“That was actually supposed to be a short film,” said Fitz. “But we got a pretty good group of cast members together, and they continued to go through the writing, and then we started shooting it, and they were like, ‘Hey, I think we have enough for a feature here.’”

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So the film became a 90-minute feature (it’s currently streaming on Amazon Prime Video).

When Fitz’s mother became terminally ill in the middle of 2021, he started spending much more time in Boston. While he was home, he decided to audition for “Boston Strangler” — the Hulu film released in March that follows journalists Loretta McLaughlin (Keira Knightley) and Jean Cole (Carrie Coon) as they investigate a series of murders of women in 1960s Boston.

Fitz plays The Killer, while another actor (David Dastmalchian) plays Albert DeSalvo, who confesses to the murders of 13 women. DeSalvo, however, was never convicted of the slayings due to lack of evidence — he was sentenced to life in prison for a different set of crimes — and the film suggests he wasn’t the actual Boston Strangler.

“It was freezing cold. It was single digits a lot of the days when we were filming, but it was so cool just being in the streets that I’ve known my whole life,” said Fitz. When onlookers watched them filming, he thought to himself: “I used to be on the other side of that, thinking like, ‘Wow, how cool. I wonder what they’re shooting? I would love to do something like that.’”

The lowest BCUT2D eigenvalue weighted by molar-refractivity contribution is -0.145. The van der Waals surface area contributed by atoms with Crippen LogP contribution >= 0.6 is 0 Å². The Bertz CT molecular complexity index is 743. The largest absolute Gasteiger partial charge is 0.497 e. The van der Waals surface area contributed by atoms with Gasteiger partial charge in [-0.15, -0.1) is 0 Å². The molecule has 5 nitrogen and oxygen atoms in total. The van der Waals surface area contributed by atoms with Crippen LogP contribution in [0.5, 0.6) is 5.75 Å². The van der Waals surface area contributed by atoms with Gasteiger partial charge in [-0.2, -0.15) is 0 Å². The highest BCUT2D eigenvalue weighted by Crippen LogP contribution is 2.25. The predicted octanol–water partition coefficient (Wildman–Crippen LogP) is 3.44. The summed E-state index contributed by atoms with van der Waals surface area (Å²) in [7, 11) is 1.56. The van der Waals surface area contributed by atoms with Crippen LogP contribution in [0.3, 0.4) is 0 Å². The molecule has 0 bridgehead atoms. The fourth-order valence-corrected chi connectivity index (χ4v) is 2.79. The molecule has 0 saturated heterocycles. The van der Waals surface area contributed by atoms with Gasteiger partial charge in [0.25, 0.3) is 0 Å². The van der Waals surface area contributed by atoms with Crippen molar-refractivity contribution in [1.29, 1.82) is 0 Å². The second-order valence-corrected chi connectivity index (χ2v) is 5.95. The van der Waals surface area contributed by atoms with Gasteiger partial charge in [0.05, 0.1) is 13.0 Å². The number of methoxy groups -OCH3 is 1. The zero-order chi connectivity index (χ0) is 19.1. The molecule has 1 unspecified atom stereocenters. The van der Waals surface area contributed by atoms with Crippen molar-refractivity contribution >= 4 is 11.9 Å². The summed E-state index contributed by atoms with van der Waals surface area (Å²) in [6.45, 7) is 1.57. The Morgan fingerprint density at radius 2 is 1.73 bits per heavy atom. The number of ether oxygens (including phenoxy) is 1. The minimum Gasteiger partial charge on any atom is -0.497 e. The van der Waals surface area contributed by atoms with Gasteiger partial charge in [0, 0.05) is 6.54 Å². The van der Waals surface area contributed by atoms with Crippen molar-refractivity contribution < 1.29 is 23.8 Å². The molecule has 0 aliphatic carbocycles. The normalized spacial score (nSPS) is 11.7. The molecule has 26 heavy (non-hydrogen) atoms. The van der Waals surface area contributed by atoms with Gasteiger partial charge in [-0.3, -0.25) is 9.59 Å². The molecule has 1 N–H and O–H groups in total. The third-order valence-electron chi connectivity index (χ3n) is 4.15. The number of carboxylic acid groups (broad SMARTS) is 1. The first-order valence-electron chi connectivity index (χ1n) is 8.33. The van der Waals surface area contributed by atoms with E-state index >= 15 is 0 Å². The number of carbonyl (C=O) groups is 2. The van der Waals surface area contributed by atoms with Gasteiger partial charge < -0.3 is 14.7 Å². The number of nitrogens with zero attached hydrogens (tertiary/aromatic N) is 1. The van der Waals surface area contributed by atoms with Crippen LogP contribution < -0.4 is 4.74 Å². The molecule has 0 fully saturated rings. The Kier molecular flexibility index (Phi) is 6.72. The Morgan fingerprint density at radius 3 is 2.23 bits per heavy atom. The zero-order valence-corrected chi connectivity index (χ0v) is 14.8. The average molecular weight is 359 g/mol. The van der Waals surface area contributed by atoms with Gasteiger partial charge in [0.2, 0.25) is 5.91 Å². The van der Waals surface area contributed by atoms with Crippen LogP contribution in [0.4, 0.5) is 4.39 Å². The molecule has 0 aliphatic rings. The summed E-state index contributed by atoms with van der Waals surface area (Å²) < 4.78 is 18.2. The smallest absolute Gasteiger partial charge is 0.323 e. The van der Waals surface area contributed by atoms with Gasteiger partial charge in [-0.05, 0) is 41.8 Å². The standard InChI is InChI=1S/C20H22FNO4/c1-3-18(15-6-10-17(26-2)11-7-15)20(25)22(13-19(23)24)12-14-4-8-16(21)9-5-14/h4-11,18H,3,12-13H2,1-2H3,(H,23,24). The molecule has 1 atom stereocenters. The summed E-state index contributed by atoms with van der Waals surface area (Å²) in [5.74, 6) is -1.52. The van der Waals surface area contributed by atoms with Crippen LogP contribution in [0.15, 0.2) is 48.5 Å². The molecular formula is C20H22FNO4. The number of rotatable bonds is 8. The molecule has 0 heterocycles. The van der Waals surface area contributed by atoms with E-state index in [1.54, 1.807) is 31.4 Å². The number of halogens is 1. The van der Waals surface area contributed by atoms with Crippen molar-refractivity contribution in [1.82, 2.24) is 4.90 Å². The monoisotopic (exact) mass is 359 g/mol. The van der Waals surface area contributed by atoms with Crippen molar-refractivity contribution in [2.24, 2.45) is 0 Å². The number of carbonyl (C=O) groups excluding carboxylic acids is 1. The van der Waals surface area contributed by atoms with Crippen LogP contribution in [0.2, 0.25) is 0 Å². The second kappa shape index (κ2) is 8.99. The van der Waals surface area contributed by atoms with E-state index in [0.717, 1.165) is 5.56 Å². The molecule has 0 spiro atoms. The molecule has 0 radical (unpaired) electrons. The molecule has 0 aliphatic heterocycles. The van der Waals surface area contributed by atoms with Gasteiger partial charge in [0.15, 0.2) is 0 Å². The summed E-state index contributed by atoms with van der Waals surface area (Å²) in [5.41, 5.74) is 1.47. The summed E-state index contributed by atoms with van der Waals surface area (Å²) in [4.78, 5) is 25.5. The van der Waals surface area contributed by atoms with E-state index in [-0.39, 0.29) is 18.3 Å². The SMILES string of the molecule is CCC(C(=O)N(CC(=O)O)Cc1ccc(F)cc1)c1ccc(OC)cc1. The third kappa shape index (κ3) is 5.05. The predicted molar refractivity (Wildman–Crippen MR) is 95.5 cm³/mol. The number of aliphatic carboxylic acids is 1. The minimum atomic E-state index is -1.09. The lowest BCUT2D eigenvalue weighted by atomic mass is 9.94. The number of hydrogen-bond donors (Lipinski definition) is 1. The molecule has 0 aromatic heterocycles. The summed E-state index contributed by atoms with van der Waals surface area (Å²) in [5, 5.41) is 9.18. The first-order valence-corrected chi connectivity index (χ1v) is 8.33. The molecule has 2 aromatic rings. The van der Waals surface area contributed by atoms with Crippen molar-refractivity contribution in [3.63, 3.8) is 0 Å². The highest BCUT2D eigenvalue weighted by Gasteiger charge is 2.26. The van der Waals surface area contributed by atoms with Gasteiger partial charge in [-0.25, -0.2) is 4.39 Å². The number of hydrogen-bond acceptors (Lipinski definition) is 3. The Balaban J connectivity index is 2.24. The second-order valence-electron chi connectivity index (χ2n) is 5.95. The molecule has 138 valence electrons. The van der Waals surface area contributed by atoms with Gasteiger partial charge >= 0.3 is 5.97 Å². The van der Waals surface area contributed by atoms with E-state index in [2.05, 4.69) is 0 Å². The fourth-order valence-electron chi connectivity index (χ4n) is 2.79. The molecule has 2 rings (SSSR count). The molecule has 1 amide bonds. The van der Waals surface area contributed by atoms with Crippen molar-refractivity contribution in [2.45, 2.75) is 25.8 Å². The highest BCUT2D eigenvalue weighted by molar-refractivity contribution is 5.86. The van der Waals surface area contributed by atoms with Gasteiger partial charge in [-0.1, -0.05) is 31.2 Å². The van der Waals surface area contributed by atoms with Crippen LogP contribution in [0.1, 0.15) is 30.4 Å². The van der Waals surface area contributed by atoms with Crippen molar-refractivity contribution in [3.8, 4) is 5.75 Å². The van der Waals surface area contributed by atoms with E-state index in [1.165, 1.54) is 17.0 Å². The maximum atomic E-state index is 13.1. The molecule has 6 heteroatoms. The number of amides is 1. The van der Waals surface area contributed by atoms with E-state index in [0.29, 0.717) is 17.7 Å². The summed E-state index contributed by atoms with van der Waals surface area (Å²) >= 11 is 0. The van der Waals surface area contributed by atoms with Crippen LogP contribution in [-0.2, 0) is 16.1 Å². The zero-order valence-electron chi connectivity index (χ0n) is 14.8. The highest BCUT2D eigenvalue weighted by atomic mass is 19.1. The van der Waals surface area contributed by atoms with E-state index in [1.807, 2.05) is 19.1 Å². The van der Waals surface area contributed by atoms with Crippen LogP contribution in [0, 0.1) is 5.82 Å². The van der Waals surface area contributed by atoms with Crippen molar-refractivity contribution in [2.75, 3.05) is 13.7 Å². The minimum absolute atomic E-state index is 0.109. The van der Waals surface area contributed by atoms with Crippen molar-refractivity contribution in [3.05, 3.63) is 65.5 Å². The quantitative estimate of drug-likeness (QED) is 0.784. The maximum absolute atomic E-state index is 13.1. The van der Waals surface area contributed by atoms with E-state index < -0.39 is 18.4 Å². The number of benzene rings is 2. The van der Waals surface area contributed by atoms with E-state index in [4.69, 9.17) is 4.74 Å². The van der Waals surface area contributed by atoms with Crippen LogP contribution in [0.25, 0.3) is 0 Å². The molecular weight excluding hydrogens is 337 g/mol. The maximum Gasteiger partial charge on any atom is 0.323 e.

“It was a really great moment and experience to be in my town and be a part of such a big piece of history, especially the way the story was told,” he said, referring to the film’s focus on the two real-life female journalists who navigated sexism in the newsroom and beyond while following the case.

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Pat Fitz looking at a billboard of himself as The Killer in "Boston Strangler."Pat Fitz

Auditions began for “Finestkind” — the story of “two brothers [who] are pulled into a deal with an organized crime syndicate in Boston,” according to IMDb — just as filming for “Boston Strangler” ended. Fitz decided to try out before heading back to LA.

He was cast as George, the new boyfriend of a lead character’s ex, in the Paramount+ crime thriller, which stars Tommy Lee Jones, Boston native Ben Foster, and Jenna Ortega (Wednesday Addams in the TV series “Wednesday”).

Filming for “Finestkind” began last spring in New Bedford; it’s not yet been released.

Now, said Fitz, “it’s always all about [what comes] next” as an actor. He is currently back in LA auditioning and training at the Playhouse West acting school.

Fitz also recently started writing scripts. He said learning how characters are developed on the page has helped with his own performances.

“I’m working to make a couple of short films before the end of the summer to submit to film festivals. But that’s certainly a fairly new passion of mine,” he said. “I’ve always loved to write creatively. That was something that always came kind of easy to me. And now it’s part fun, part therapy.”





Maddie Browning can be reached at maddie.browning@globe.com.